Geoff Yu

FX & Macro Strategist for EMEA,
BNY Mellon Markets

Emerging Markets Ready for Action

Investors have continued to struggle to allocate capital to emerging markets (EM) given nominal rates in the U.S. are high. But with many of those countries having proactively anchored inflation, some EM bonds are now offering yields well above their domestic levels of inflation.

Despite decent real yields in places such as Brazil and Mexico, iFlow data show there is still a lack of interest in allocating to these markets. For example, quarter-to-date, our clients have net sold $307mn in Brazilian government bonds and $921mn in Mexican government bonds.

China’s weak performance is also inhibiting interest in EM markets.

Emerging Market Flows into Mexico, Brazil Stabilize

EM Currency Inflows

EM currencies are enjoying inflows after many of these economies raised rates further than the US and Europe and attracted foreign investment. But if the consensus view is that the US and Europe keep policy firmer for longer, that could be a challenge to some EM markets. Apart from brief periods in February and early March, where scored flows dipped to an index level of -0.3 — the lowest since October 2022 — flows into EM currencies have outperformed flows into G10 currencies.

Institutional EM/G10 Currency Flows

Costs to Short high-Yield ETF Fall Graph

Getting Back Into JGBs

International investors are attempting to buy Japanese bonds again, anticipating improved returns as the Bank of Japan (BoJ) tweaks its yield curve control (YCC) policies, allowing yields on its government debt to float higher.

But there is scant evidence of conviction in the trade. BNY Mellon’s iFlow custody data show that two meaningful attempts to wade back into Japanese sovereign debt have been cut short because the U.S. dollar keeps rising and challenging the total return that investors can earn on those bonds relative to U.S. Treasurys. Clients have net sold 330bn yen worth of Japanese government bonds (JGBs) quarter-to-date, according to iFlow.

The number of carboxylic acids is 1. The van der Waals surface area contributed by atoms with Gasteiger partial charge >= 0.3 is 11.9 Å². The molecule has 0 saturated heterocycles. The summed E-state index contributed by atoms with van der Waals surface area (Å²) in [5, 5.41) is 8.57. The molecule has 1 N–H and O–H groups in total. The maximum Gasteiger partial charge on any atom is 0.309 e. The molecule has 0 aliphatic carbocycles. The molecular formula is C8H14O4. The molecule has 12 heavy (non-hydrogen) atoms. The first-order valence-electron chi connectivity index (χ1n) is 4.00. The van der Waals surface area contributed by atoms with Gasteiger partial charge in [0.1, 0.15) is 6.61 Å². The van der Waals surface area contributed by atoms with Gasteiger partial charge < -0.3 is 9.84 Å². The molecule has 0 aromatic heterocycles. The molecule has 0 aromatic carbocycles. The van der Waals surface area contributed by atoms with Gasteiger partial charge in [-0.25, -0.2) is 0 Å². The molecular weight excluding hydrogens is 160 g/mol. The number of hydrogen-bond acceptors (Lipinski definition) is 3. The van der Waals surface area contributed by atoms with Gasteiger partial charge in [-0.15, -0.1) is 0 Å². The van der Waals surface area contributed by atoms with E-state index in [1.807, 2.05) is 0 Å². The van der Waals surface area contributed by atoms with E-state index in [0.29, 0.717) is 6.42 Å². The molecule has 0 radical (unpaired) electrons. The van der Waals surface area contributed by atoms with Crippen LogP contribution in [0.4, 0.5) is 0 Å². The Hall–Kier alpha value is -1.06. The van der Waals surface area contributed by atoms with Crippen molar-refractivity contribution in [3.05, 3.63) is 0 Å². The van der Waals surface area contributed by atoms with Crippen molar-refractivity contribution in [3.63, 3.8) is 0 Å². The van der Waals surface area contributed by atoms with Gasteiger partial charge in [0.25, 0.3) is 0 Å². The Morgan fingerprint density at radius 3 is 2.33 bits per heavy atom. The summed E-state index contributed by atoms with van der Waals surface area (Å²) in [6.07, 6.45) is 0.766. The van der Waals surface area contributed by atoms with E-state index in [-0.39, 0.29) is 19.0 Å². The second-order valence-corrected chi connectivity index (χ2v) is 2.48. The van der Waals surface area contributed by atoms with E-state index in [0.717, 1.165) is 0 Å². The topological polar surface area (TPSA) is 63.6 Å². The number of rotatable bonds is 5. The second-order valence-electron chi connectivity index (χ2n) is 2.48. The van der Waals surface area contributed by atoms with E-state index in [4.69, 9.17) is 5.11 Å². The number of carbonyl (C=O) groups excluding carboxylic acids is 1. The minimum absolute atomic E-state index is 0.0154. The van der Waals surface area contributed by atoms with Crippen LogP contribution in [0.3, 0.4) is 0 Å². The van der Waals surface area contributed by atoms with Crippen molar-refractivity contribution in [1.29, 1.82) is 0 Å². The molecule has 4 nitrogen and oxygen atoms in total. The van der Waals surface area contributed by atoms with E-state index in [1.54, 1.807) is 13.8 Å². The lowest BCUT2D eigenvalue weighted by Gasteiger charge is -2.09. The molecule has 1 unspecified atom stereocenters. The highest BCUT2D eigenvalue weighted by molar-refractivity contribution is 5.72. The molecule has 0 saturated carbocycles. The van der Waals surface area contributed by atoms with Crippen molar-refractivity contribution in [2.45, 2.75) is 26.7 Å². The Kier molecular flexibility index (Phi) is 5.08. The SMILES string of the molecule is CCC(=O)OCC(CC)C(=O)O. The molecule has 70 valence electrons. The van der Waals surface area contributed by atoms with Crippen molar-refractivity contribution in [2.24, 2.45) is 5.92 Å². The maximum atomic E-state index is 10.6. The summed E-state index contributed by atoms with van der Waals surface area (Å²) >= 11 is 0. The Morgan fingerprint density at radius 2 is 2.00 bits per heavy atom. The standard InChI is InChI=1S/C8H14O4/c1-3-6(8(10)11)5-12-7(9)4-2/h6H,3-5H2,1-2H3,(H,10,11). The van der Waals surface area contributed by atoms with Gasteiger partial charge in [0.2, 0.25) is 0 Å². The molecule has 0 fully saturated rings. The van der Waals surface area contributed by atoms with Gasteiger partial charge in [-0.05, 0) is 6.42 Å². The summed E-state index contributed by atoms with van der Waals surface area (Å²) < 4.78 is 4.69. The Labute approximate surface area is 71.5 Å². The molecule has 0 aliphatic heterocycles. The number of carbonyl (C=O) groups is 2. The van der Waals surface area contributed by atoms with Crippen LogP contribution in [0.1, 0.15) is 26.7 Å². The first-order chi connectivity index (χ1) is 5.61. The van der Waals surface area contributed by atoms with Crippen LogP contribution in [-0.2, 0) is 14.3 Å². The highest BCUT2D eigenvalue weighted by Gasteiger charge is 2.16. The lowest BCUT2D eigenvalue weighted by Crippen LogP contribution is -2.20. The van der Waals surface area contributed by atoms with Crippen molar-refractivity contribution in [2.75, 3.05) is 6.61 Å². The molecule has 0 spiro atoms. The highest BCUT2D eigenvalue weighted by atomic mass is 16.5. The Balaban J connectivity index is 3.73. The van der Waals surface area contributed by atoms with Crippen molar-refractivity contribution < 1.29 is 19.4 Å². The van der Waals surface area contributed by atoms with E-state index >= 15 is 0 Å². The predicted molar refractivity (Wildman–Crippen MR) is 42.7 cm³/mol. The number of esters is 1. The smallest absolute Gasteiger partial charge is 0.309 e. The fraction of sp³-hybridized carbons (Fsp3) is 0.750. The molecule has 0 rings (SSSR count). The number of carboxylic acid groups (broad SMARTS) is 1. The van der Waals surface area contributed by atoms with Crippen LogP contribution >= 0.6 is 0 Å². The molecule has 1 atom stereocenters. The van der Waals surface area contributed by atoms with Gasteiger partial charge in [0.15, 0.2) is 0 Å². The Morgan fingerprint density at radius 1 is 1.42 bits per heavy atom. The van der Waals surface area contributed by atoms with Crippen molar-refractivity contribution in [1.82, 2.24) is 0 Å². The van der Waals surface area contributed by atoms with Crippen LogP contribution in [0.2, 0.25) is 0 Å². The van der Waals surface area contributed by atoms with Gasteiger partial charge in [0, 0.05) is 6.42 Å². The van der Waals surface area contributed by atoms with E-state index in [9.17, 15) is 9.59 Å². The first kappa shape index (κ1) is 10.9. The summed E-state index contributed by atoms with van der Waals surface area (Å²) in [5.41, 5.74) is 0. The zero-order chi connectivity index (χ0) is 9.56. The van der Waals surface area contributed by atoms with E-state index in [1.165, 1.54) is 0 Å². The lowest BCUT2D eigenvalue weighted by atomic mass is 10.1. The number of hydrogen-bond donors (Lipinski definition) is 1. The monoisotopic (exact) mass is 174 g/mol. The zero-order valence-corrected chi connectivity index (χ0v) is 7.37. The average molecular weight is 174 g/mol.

Flows into JGBs rose sharply in mid-May and interest stayed elevated until June 14, just before the BoJ’s policy meeting at which the central bank left YCC policy unchanged. But outflows soon followed when official sources indicated that there was a strong market view that Japan’s deflationary thinking was beginning to change, and JPY878.8bn left JGBs in the first two weeks of July, according to Flow. Even though the BoJ failed to adjust policy further in its September policy decision, the yen continues to soften.

Cumulative Flows into Japanese Govt Bonds (JGBs)

China’s Recovery Is Stalling

China’s potential economic slowdown will weigh on its major trading partners, perhaps in Europe and APAC more than the U.S. Clients bought 287bn renminbi worth of Chinese government and corporate bonds between January 2019 and February 2021, according to our iFlow data. Since then, the entire holding has been liquidated as investors react to low yields, geopolitics and poor economic data. The bulk of the selling happened between late 2021 and Q1 2023.

But more recently our iFlow data have shown China fixed-income flows as well as equity flows are roughly neutral, meaning there is limited net flow in both directions.

We can see that flows into EM APAC real-estate shares, dominated by Chinese names, strengthened materially in July on stimulus hopes, but reversed sharply as those expectations were not realized. More recently, there has been a renewed stream of statements of support for the sector by Beijing, and flows have stabilized.

China Corp & Govt Bond Outflows

Costs to Short high-Yield ETF Fall Graph

Macro Commentary

John Velis headshot

Shamik Dhar

Chief Economist
BNY Mellon Investment Management

Policy rates around the world are probably near their peak. But we think there is potential for a second leg up in rates, not just in Europe but also in the U.S., where we could see one or two more rate hikes if the labor market remains tight. That would add to the impact of previous hikes, which have not yet fully filtered through.

We think there is potential for a second leg up in rates…in Europe but also in the U.S.

Recession Still on the Table 

The key issue is whether central banks have done enough to bring inflation back to target. That looks more likely to be the case in the U.S. than in Europe and the U.K.

An immaculate return of inflation to 2% in the U.S. is far from certain, however, and some economic pain may be necessary. We believe there is a 50% probability of a U.S. recession during 2024, and if that happens, a global economic downturn would likely ensue. The rest of the world is facing even greater downside risks to growth, particularly in Europe, where we see an 80% probability of recession next year.